Rivelin Valley


Nether Cut Wheel

The site was one of the smallest and latest to be built and was used entirely for cutlery and file grinding.

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ABOUT NETHER CUT WHEEL


Nether Cut Wheel and associated water management system, dating from around 1719, and being completely rebuilt around 1777, are the remains of a water-powered site that was used for cutlery and scythe grinding.
 
Nether Cut Wheel is one of only a few in the valley that had no weir, the the mill dam being fed directly via the tail goit (a small man-made channel for transporting water)from Upper Cut. It was the last mill in the valley to be operated by a water wheel.
 
The wheel was originally known as Marshall’s Wheel and operated four trows (troughs). However records indicate that by 1794 it had nine trows, employing 15 men.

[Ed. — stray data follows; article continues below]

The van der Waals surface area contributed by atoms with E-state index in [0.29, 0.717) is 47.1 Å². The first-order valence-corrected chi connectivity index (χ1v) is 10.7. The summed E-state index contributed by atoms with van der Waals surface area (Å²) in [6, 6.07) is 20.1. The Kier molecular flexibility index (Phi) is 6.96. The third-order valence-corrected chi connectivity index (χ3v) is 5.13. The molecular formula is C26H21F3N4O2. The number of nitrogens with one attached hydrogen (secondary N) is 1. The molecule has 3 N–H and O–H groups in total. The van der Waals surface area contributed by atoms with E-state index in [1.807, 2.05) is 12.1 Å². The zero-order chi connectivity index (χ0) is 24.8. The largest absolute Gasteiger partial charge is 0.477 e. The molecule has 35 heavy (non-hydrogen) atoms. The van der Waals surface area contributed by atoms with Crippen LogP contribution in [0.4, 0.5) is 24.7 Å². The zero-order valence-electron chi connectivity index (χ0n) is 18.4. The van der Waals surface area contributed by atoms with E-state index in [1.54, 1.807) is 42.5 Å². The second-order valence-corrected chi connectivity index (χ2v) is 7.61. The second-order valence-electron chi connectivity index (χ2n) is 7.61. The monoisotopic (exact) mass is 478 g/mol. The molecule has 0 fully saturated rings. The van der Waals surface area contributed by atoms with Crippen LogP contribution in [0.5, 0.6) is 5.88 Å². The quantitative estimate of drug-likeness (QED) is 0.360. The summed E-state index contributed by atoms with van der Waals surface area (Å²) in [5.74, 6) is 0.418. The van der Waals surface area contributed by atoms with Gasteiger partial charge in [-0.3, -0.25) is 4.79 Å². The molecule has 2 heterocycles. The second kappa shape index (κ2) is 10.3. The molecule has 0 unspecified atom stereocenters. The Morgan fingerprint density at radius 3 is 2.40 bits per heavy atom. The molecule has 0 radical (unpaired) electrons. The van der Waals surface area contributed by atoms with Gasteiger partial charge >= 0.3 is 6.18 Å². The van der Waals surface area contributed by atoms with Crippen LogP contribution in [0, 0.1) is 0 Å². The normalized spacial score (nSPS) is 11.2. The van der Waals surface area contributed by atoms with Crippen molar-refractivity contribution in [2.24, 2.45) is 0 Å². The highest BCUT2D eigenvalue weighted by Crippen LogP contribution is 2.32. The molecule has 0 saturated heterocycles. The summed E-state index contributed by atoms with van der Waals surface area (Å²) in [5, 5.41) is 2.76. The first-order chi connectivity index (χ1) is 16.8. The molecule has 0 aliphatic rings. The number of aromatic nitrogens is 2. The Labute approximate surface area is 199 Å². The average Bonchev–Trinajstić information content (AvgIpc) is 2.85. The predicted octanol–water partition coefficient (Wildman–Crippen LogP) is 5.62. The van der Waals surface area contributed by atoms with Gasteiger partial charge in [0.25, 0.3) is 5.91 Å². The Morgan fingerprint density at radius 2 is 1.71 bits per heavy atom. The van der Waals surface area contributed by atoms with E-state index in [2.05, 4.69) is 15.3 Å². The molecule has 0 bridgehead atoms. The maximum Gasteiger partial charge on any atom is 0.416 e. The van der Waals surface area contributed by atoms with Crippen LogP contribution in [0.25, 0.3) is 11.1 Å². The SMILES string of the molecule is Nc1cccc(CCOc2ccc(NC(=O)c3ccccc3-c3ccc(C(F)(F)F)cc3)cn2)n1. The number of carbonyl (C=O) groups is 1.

The Sorby family, tool manufacturers who owned large tracts of land around Sheffield, leased the site for many years until 1920, when it moved into the hands of the Kay family who carried on grinding work for the Sorbys.
 
Scythe grinding continued at Nether Cut until at least 1939, and the building survived until 1956.
 

What remains now?

The building was demolished in 1956, with all signs of it removed, however the large mill dam has been preserved for fishing.
 
An artist colony was based at the Rivelin Corn Mill during the 1920s, during which period Nether Cut Wheel was one of the remaining working mills, acting as an inspiration to the artists.
 

Credits

Rivelin Valley Conservation Group (RVCG) - https://rivelinvalley.org.uk
Sheffield City Council
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